Fertilizing the Ocean with Iron
Robert Sherrell, from the Departments of Marine and Coastal Sciences and Earth and Planetary Sciences at Rutgers, and a team of scientists have discovered that particulate iron and manganese from the oceans’ largest known hydrothermal plume travel more than 2500 miles across the deep Pacific. Iron is important in the ocean because levels are generally low and phytoplankton are iron-starved over more than 25% of the ocean’s surface. Phytoplankton harvest solar power and are at the base of the marine food chain. Consequently they provide food for people all over the world.
In a report published in Nature Geoscience lead author Jessica Fitzsimmons—a postdoctoral scholar in Sherrell’s lab—described the hydrothermal plume as being a mile and a half down in the Pacific Ocean, and about 600 miles south of the equator. It wafts westward from vents on an undersea volcanic mountain ridge, like a giant smoke plume from an industrial smokestack. The plume begins when seawater percolates into the earth’s crust and reacts with hot magma, then spews out as 700°F hydrothermal fluid and becomes what is called a “black smoker” as the concentrated metals dissolved from the rocks change to fine particles upon mixing with the cold deep ocean water.
“While the existence of these vents has been known for 35 years, and metals had been analyzed in seawater samples collected close to its source,” said Sherrell, “no one ever knew how far the ‘smoke’ particles travelled or what effect the plume might have on the overall chemistry of the deep Pacific. “
In this new study, Sherrell and a team of scientists in the US GEOTRACES program followed the plume along its path, taking thousands of samples to investigate the chemical changes along the plume.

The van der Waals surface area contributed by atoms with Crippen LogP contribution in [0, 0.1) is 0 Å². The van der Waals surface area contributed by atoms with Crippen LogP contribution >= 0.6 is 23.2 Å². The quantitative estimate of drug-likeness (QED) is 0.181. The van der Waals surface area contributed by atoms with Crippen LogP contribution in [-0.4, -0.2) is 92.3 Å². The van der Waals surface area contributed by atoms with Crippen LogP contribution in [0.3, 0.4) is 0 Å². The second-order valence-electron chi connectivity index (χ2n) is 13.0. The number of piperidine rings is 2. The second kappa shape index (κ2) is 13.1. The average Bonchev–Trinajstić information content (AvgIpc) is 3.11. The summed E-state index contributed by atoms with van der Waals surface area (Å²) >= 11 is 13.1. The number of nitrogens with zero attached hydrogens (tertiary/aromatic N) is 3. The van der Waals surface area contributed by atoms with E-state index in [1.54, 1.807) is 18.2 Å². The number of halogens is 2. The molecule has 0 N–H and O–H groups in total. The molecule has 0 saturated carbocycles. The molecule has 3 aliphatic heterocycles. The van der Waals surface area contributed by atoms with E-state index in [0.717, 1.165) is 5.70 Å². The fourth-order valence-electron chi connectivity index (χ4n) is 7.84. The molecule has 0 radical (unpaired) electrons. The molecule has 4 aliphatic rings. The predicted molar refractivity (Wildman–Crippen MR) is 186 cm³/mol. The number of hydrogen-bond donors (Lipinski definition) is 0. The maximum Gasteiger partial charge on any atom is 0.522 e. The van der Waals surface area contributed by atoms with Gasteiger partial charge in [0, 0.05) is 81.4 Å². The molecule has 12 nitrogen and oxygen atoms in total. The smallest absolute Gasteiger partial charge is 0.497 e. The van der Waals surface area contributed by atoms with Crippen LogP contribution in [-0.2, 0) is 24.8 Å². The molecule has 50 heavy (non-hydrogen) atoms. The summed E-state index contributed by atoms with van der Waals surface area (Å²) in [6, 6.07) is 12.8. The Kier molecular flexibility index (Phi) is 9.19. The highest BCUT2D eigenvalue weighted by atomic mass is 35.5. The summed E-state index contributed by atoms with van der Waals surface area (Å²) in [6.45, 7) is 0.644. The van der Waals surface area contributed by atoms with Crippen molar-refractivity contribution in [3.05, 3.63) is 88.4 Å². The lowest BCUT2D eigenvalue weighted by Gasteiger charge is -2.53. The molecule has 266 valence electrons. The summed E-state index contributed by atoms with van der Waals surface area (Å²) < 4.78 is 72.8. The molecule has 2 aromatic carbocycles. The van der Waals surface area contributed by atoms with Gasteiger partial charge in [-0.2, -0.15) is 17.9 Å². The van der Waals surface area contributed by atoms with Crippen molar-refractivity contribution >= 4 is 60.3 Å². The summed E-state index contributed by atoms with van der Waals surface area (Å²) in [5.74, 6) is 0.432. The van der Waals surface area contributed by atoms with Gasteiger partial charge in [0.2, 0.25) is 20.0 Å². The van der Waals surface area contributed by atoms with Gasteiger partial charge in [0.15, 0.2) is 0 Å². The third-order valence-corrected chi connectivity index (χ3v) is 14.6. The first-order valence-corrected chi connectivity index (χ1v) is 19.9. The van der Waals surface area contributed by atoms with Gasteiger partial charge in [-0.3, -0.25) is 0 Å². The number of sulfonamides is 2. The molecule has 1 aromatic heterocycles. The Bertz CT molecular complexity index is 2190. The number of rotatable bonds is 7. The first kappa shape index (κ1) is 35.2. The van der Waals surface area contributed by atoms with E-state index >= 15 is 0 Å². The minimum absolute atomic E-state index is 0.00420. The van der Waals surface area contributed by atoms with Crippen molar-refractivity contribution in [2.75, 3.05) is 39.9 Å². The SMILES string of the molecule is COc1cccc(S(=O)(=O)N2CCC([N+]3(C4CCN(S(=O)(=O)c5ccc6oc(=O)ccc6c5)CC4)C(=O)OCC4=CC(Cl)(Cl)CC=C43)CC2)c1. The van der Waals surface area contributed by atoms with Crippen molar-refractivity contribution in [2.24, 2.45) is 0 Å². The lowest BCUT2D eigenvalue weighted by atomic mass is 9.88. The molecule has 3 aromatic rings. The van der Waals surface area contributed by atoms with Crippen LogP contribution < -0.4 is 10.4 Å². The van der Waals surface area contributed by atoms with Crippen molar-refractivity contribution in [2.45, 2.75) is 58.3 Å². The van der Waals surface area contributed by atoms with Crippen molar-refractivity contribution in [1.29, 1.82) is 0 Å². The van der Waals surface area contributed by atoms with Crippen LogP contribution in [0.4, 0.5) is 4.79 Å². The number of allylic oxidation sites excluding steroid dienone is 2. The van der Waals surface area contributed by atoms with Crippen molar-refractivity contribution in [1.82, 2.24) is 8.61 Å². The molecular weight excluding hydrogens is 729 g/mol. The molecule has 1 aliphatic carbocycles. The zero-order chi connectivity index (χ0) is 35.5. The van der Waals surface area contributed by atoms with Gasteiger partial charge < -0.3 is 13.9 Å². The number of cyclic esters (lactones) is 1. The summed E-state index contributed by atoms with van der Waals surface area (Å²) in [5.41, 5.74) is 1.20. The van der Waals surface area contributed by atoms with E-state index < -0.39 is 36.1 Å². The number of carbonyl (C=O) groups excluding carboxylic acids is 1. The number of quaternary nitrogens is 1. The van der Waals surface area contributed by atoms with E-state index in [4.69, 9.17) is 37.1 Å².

The team hypothesized that the iron particles in the plume would not entirely disappear by sinking to the bottom during their journey. It turns out they were right. A portion of the tiny “smoke” particles is carried by deep currents half way across the Pacific, a bit north of Tahiti. Other team members had discovered last year (Resing et al., article in Nature, 2016) that dissolved iron also persists, so the iron in both particulate and dissolved forms is enriched in deep waters near Tahiti.
Another surprise is that both forms of iron descend more than 1000 feet while they are carried west. This indicates that the hydrothermal iron is continuously passed back and forth between the dissolved form and the persistent particles that are sinking at about 2 feet per month, a process that may affect iron distribution throughout the ocean.
This means that hydrothermal iron is surprisingly persistent, surviving the roughly 40 year transit time from the ridge to Tahiti. “The team also found evidence that some of the dissolved iron is bound chemically to natural organic compounds, possibly helping it to contribute to the iron content in the greater deep Pacific,” Sherrell explained. “This helps to stabilize the iron and prevent it from being carried to the bottom. Ultimately, the stability of iron in the deep Pacific is important to the productivity of the ocean, as this deep iron is upwelled in polar regions where the iron-deficient phytoplankton live.”
All of this helps us understand the extent to which hydrothermal venting, which occurs in many places in the deep ocean, helps to fertilize the surface ocean, which provides food for people everywhere and helps the ocean absorb CO2 from the atmosphere.
Robert M. Sherrell (Departments of Marine and Coastal Sciences and Earth and Planetary Sciences-Rutgers)
Jessica N. Fitzsimmons (Department of Marine and Coastal Sciences-Rutgers; Department of Oceanography, Texas A&M University)
Seth G. John3 (Department of Earth Sciences, University of Southern California; Department of Earth and Ocean Sciences, University of South Carolina)
Christopher M. Marsay (Department of Earth and Ocean Sciences, University of South Carolina; Skidaway Institute of Oceanography, University of Georgia)
Colleen L. Hoffman (Department of Earth Science, University of Minnesota)
Sarah L. Nicholas (Department of Soil, Water, and Climate, University of Minnesota; Department of Earth and Ocean Sciences, National University of Ireland
Brandy M. Toner (Department of Earth Science, University of Minnesota; Department of Soil, Water, and Climate, University of Minnesota)
Christopher R. German (Department of Geology & Geophysics, Woods Hole Oceanographic Institution)